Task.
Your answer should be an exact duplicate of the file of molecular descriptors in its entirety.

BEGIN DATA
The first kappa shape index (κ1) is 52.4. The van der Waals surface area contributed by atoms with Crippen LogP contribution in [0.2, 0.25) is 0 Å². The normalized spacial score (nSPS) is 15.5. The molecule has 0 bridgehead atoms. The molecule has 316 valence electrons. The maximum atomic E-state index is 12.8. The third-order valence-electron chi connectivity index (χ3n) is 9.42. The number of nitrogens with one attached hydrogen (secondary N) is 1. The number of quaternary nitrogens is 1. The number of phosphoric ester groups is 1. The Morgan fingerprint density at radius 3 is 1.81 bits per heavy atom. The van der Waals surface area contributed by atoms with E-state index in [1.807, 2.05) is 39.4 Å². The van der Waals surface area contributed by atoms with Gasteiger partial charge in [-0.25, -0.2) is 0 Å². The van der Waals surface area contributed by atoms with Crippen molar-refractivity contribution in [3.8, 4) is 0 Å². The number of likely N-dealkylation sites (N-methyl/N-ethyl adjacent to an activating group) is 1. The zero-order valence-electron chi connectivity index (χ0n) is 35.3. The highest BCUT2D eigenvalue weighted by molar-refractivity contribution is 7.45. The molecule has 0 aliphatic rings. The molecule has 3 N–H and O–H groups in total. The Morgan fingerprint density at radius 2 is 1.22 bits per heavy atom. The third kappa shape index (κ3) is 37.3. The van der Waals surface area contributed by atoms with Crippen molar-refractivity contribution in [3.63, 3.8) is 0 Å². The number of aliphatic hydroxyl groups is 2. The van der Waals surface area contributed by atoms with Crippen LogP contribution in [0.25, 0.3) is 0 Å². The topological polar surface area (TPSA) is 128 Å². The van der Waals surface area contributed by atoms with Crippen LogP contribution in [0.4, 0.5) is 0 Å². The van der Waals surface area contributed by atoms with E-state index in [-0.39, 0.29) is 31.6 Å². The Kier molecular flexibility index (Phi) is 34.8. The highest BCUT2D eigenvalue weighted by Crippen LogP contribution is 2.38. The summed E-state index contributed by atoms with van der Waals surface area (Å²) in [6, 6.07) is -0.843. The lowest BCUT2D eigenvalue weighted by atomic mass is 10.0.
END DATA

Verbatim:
The first kappa shape index (κ1) is 52.4. The van der Waals surface area contributed by atoms with Crippen LogP contribution in [0.2, 0.25) is 0 Å². The normalized spacial score (nSPS) is 15.5. The molecule has 0 bridgehead atoms. The molecule has 316 valence electrons. The maximum atomic E-state index is 12.8. The third-order valence-electron chi connectivity index (χ3n) is 9.42. The number of nitrogens with one attached hydrogen (secondary N) is 1. The number of quaternary nitrogens is 1. The number of phosphoric ester groups is 1. The Morgan fingerprint density at radius 3 is 1.81 bits per heavy atom. The van der Waals surface area contributed by atoms with E-state index in [1.807, 2.05) is 39.4 Å². The van der Waals surface area contributed by atoms with Gasteiger partial charge in [-0.25, -0.2) is 0 Å². The van der Waals surface area contributed by atoms with Crippen molar-refractivity contribution in [3.8, 4) is 0 Å². The number of likely N-dealkylation sites (N-methyl/N-ethyl adjacent to an activating group) is 1. The zero-order valence-electron chi connectivity index (χ0n) is 35.3. The highest BCUT2D eigenvalue weighted by molar-refractivity contribution is 7.45. The molecule has 0 aliphatic rings. The molecule has 3 N–H and O–H groups in total. The Morgan fingerprint density at radius 2 is 1.22 bits per heavy atom. The third kappa shape index (κ3) is 37.3. The van der Waals surface area contributed by atoms with Crippen molar-refractivity contribution in [3.63, 3.8) is 0 Å². The number of aliphatic hydroxyl groups is 2. The van der Waals surface area contributed by atoms with Crippen LogP contribution in [0.25, 0.3) is 0 Å². The topological polar surface area (TPSA) is 128 Å². The van der Waals surface area contributed by atoms with Crippen LogP contribution in [0.4, 0.5) is 0 Å². The van der Waals surface area contributed by atoms with E-state index in [-0.39, 0.29) is 31.6 Å². The Kier molecular flexibility index (Phi) is 34.8. The highest BCUT2D eigenvalue weighted by Crippen LogP contribution is 2.38. The summed E-state index contributed by atoms with van der Waals surface area (Å²) in [6, 6.07) is -0.843. The lowest BCUT2D eigenvalue weighted by atomic mass is 10.0.